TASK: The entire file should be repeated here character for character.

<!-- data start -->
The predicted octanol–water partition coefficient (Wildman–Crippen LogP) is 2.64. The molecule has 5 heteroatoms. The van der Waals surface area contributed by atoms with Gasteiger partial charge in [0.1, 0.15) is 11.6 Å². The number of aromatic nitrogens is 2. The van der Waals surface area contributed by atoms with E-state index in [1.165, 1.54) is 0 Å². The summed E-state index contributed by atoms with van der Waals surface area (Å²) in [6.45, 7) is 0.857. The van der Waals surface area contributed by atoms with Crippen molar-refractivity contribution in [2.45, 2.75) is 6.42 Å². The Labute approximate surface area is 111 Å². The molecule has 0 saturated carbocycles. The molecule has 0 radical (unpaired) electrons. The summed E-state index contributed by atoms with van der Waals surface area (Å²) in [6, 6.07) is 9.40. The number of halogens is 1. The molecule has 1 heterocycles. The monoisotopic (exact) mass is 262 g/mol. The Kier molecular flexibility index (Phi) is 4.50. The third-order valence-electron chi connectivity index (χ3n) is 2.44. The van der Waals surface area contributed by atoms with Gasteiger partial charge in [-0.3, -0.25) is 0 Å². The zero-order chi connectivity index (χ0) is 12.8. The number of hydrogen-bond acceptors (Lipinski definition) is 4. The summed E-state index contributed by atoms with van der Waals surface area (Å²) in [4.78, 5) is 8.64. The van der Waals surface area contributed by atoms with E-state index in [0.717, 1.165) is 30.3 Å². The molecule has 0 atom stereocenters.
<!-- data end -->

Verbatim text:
The predicted octanol–water partition coefficient (Wildman–Crippen LogP) is 2.64. The molecule has 5 heteroatoms. The van der Waals surface area contributed by atoms with Gasteiger partial charge in [0.1, 0.15) is 11.6 Å². The number of aromatic nitrogens is 2. The van der Waals surface area contributed by atoms with E-state index in [1.165, 1.54) is 0 Å². The summed E-state index contributed by atoms with van der Waals surface area (Å²) in [6.45, 7) is 0.857. The van der Waals surface area contributed by atoms with Crippen molar-refractivity contribution in [2.45, 2.75) is 6.42 Å². The Labute approximate surface area is 111 Å². The molecule has 0 saturated carbocycles. The molecule has 0 radical (unpaired) electrons. The summed E-state index contributed by atoms with van der Waals surface area (Å²) in [6, 6.07) is 9.40. The number of halogens is 1. The molecule has 1 heterocycles. The monoisotopic (exact) mass is 262 g/mol. The Kier molecular flexibility index (Phi) is 4.50. The third-order valence-electron chi connectivity index (χ3n) is 2.44. The van der Waals surface area contributed by atoms with Gasteiger partial charge in [-0.3, -0.25) is 0 Å². The zero-order chi connectivity index (χ0) is 12.8. The number of hydrogen-bond acceptors (Lipinski definition) is 4. The summed E-state index contributed by atoms with van der Waals surface area (Å²) in [4.78, 5) is 8.64. The van der Waals surface area contributed by atoms with E-state index in [0.717, 1.165) is 30.3 Å². The molecule has 0 atom stereocenters.